5. An enamel frit comprising 2% to 10% boric oxide, to 30% of an alkali metal oxide selected from a group consisting of sodium oxide, potassium oxide and sodium-potassium oxide, 50% to 75% silica, 1% to 10% titanium oxide, 1% to 5% antimony oxide, .5% to 5% aluminum oxide, and 1% to 5% of a uorine-containing compound.

6. An enamel frit comprising 4% to 8% boric oxide, 15% to 25% of an alkaline metal oxide selected from a group consisting of sodium oxide,

,potassium oxide, and sodium-potassium oxide,

50% to 65% silica, 4% to 10% titanium oxide, 3% to 5% antimony oxide, 3% to 5% aluminum oxide, and 3% to 5% calcium iiuoride.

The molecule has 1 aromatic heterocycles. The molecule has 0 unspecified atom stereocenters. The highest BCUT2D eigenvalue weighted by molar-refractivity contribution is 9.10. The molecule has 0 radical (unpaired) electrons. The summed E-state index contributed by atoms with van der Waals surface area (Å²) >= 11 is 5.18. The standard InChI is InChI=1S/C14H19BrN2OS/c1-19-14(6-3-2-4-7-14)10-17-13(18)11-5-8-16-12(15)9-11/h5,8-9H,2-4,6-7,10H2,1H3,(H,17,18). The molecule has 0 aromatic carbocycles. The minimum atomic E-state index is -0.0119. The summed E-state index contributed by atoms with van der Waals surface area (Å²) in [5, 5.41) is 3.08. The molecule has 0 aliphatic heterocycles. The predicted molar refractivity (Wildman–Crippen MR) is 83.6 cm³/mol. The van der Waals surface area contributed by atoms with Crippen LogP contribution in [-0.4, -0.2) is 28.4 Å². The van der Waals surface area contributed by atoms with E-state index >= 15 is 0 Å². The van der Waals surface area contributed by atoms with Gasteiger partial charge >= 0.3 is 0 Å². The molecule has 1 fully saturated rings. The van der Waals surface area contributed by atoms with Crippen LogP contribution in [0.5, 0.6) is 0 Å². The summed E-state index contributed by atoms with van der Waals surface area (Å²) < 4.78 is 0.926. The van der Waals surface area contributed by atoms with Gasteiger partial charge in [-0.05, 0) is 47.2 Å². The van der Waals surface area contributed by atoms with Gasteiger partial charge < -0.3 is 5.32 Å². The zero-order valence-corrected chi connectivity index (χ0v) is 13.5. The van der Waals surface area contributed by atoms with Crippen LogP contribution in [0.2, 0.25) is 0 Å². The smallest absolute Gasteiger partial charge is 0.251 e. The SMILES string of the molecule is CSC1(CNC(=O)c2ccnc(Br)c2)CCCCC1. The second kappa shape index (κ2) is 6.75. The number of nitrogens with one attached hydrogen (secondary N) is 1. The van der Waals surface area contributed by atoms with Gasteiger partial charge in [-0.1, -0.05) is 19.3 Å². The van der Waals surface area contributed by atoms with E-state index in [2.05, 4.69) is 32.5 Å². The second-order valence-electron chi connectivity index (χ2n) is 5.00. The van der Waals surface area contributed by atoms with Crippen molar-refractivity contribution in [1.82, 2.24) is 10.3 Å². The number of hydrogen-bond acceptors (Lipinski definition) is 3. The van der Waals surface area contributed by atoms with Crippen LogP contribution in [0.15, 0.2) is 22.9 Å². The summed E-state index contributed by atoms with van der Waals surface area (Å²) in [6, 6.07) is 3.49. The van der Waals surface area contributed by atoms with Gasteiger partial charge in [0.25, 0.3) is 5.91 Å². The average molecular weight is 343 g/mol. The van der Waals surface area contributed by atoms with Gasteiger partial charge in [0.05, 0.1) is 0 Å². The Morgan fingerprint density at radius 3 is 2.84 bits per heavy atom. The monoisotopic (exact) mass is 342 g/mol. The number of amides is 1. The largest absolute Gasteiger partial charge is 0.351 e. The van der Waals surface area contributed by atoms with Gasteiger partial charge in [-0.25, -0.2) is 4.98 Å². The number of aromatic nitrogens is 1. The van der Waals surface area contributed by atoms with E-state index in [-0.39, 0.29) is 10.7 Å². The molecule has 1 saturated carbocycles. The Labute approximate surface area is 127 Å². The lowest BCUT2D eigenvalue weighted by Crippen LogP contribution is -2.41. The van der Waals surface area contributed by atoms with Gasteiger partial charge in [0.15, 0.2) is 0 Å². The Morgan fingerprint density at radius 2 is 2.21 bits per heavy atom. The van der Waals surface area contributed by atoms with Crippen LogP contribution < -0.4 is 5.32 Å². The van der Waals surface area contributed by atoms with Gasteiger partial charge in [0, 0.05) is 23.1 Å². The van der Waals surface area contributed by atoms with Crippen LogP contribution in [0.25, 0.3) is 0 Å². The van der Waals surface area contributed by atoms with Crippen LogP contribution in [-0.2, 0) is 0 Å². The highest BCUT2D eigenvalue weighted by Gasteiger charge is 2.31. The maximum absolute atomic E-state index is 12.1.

JOHN G. G. FROST.

Referenced by
Citing PatentFiling datePublication dateApplicantTitle
US2442892 *May 1, 1943Jun 8, 1948Solar Aircraft CoWelding fluxes
US2466043 *Mar 4, 1942Apr 5, 1949Homelaya IncVitreous coating
US2937951 *Jan 24, 1955May 24, 1960Nat Lead CoStabilization of vitreous enamel stains
US2961563 *Apr 1, 1958Nov 22, 1960RenaultSlipping-spark ignition plugs
US3098753 *Nov 20, 1961Jul 23, 1963Eagle Picher CoPorcelain enameling frit
US4193808 *Mar 2, 1977Mar 18, 1980Institut Obschei i Neorganicheskoi Khimii Akademii Nauk Belorusskoi SSREnamel for coating steel articles
Classifications
U.S. Classification501/25, 148/26, 501/65, 501/66, 501/59, 501/67
International ClassificationC03C3/118, C03C3/076
Cooperative ClassificationC03C3/118
European ClassificationC03C3/118